The gimbal allows the motor to be tilted and rotated. The shaft is extended out the stern a long way - hence longtail. To get the shallow shaft angle within the length of the catamaran, using a single motor, would require the motor to be set on the deck at the bow. This would cause the boat to sit bow down when not loaded - less than ideal. Having the motor at the stern means it will sit bow up when unloaded. This is much more desirable from a handling point of view.

    Normally inboard powered cats have a central faired pod under the deck for the motor or a motor in each hull. These would make construction more complex.

    Rick W
     
  9. Ad Hoc
    Joined: Oct 2008
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    Location: Japan

    Ad Hoc Naval Architect

    hamo

    Your requirements are a bit vague. The 25 poeple in the 6x4m is that in the 6x4m as in total total deck area? Hence, are the 'hulls' under this deck 6x4 deck-area, or is the 6x4 length and beam of the entire boat? How are you seating them..wooden fix seats running athwartships? Will you be providing a head?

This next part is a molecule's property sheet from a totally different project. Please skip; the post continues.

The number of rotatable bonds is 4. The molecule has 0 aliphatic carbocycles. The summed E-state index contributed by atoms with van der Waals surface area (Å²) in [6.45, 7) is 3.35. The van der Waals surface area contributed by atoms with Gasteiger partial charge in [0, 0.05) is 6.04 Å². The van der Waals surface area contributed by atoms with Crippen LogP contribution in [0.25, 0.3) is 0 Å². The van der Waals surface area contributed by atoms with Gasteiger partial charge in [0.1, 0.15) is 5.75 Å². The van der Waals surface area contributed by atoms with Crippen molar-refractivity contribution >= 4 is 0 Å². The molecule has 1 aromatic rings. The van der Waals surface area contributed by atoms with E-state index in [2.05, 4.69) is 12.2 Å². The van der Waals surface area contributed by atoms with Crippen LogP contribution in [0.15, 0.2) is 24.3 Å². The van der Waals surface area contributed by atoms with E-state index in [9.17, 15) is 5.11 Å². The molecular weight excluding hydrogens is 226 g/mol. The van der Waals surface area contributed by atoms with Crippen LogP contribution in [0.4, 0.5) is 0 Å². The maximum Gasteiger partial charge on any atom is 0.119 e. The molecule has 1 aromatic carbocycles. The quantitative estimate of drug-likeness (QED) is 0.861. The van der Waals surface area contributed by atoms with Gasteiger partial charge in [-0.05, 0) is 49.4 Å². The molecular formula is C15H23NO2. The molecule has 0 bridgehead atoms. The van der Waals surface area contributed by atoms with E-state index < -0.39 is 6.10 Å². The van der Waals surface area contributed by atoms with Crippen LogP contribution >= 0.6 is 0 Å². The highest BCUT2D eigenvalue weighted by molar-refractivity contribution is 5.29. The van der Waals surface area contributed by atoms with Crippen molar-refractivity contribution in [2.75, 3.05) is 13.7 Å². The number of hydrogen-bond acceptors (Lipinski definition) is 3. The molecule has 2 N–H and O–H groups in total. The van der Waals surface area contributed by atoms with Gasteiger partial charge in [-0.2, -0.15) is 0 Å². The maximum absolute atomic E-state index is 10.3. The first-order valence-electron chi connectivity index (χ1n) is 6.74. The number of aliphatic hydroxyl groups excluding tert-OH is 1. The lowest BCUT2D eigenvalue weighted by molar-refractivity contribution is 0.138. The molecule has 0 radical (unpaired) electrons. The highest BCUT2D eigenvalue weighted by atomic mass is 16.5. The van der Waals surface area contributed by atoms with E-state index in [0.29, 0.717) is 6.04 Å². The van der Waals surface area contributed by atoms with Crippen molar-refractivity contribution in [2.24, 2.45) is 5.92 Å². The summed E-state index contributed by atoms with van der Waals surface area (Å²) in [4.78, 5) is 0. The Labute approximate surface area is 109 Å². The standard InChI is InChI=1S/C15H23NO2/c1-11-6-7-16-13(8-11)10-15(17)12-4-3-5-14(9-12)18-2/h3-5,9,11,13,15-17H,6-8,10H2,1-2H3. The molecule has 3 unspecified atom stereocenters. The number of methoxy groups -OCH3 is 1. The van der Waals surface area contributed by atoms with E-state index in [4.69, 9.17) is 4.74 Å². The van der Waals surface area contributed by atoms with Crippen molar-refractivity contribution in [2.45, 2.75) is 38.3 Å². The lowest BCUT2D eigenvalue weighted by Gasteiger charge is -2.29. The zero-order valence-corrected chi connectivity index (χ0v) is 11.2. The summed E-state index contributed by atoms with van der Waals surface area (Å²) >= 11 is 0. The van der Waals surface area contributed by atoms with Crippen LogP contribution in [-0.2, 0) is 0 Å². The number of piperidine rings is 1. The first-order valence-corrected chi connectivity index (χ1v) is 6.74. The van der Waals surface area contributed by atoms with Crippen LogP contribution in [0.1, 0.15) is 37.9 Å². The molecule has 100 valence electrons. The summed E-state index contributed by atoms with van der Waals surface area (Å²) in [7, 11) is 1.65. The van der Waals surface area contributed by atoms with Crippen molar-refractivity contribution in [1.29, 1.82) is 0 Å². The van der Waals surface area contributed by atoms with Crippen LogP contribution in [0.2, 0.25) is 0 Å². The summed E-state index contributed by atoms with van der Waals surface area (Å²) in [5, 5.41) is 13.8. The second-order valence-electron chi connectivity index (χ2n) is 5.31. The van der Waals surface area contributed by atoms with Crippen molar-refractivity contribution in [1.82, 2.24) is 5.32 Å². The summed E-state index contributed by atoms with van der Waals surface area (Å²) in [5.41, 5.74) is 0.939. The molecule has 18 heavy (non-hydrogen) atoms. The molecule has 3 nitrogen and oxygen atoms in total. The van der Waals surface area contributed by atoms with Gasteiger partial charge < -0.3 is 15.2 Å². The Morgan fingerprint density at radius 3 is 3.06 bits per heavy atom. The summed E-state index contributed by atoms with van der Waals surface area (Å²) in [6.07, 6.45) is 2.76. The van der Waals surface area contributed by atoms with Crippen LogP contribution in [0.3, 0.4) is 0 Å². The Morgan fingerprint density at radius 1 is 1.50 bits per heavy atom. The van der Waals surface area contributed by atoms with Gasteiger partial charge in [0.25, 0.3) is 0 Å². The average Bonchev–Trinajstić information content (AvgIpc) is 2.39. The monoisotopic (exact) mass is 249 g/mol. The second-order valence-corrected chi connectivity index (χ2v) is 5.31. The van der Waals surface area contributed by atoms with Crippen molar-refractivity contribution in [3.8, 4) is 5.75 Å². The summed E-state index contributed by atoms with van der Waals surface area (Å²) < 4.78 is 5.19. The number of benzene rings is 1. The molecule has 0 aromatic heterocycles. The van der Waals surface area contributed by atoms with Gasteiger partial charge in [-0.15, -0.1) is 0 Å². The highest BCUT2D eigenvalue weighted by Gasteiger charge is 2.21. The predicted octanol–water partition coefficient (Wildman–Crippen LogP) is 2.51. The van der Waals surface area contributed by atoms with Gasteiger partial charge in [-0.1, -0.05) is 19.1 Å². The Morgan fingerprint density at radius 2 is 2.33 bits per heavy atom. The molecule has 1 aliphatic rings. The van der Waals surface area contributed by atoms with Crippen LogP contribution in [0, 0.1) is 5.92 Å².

You say 2 tonne for the hulls, is that total or each hull..what about a deckhouse/superstructure, to stop the 25 pass getting wet, has that been included? Will you be providing any lifesaving eqpt (which is always sadly lacking in 3rd countries).
    What range, this will dictate your fuel capacity.
    Is it for rivers, or inshore water or..??..this shall dictate the hull and its structure.

    Just a thought..
     

  10. hamo
    Joined: Sep 2009
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    Location: Australia

    hamo Junior Member

    Ad Hoc,

    Sorry about the vague requirements, early stages!
    Yes the toatal deck area will be 3x8m (changed) hence the hulls will be under this deck.

    The seats will be simple 'bench' seats in rows perpendicular to the hulls.

    It will run on a flat lake in a very warm climate, and lifesaving equipment hasn't been considered, but since they live on the lake it will most likley not be necessary. (cost aswell)

    The range has not yet been decided as we havn't found the best route yet, but an estimate of 100km.

    Thanks